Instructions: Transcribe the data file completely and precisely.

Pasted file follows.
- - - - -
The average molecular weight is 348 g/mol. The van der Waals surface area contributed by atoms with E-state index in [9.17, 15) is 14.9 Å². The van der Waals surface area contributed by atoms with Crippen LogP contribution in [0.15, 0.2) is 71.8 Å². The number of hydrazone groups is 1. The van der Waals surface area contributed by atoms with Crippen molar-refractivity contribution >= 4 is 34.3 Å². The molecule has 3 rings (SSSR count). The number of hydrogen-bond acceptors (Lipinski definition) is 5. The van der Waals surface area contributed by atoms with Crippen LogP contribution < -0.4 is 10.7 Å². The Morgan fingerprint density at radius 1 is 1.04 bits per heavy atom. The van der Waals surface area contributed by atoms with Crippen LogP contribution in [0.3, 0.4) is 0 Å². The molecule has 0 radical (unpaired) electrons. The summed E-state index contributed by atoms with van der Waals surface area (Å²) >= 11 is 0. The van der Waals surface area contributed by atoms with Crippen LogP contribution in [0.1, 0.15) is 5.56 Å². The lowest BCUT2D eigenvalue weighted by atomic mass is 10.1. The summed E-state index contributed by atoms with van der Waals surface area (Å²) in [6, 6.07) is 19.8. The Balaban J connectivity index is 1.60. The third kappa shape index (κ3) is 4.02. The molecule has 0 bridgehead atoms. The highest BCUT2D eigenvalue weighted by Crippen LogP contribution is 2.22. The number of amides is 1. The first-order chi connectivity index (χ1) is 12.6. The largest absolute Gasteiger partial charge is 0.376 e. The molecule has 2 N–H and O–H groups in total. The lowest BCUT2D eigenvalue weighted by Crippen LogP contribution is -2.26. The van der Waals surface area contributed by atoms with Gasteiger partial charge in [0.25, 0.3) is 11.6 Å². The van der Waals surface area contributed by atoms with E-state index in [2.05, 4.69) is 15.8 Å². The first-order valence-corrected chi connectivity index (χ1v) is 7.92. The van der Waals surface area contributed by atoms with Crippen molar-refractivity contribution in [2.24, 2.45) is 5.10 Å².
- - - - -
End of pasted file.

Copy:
The average molecular weight is 348 g/mol. The van der Waals surface area contributed by atoms with E-state index in [9.17, 15) is 14.9 Å². The van der Waals surface area contributed by atoms with Crippen LogP contribution in [0.15, 0.2) is 71.8 Å². The number of hydrazone groups is 1. The van der Waals surface area contributed by atoms with Crippen molar-refractivity contribution >= 4 is 34.3 Å². The molecule has 3 rings (SSSR count). The number of hydrogen-bond acceptors (Lipinski definition) is 5. The van der Waals surface area contributed by atoms with Crippen LogP contribution < -0.4 is 10.7 Å². The Morgan fingerprint density at radius 1 is 1.04 bits per heavy atom. The van der Waals surface area contributed by atoms with Crippen LogP contribution in [0.3, 0.4) is 0 Å². The molecule has 0 radical (unpaired) electrons. The summed E-state index contributed by atoms with van der Waals surface area (Å²) >= 11 is 0. The van der Waals surface area contributed by atoms with Crippen LogP contribution in [0.1, 0.15) is 5.56 Å². The lowest BCUT2D eigenvalue weighted by atomic mass is 10.1. The summed E-state index contributed by atoms with van der Waals surface area (Å²) in [6, 6.07) is 19.8. The Balaban J connectivity index is 1.60. The third kappa shape index (κ3) is 4.02. The molecule has 0 bridgehead atoms. The highest BCUT2D eigenvalue weighted by Crippen LogP contribution is 2.22. The number of amides is 1. The first-order chi connectivity index (χ1) is 12.6. The largest absolute Gasteiger partial charge is 0.376 e. The molecule has 2 N–H and O–H groups in total. The lowest BCUT2D eigenvalue weighted by Crippen LogP contribution is -2.26. The van der Waals surface area contributed by atoms with Gasteiger partial charge in [0.25, 0.3) is 11.6 Å². The van der Waals surface area contributed by atoms with E-state index in [2.05, 4.69) is 15.8 Å². The first-order valence-corrected chi connectivity index (χ1v) is 7.92. The van der Waals surface area contributed by atoms with Crippen molar-refractivity contribution in [2.24, 2.45) is 5.10 Å².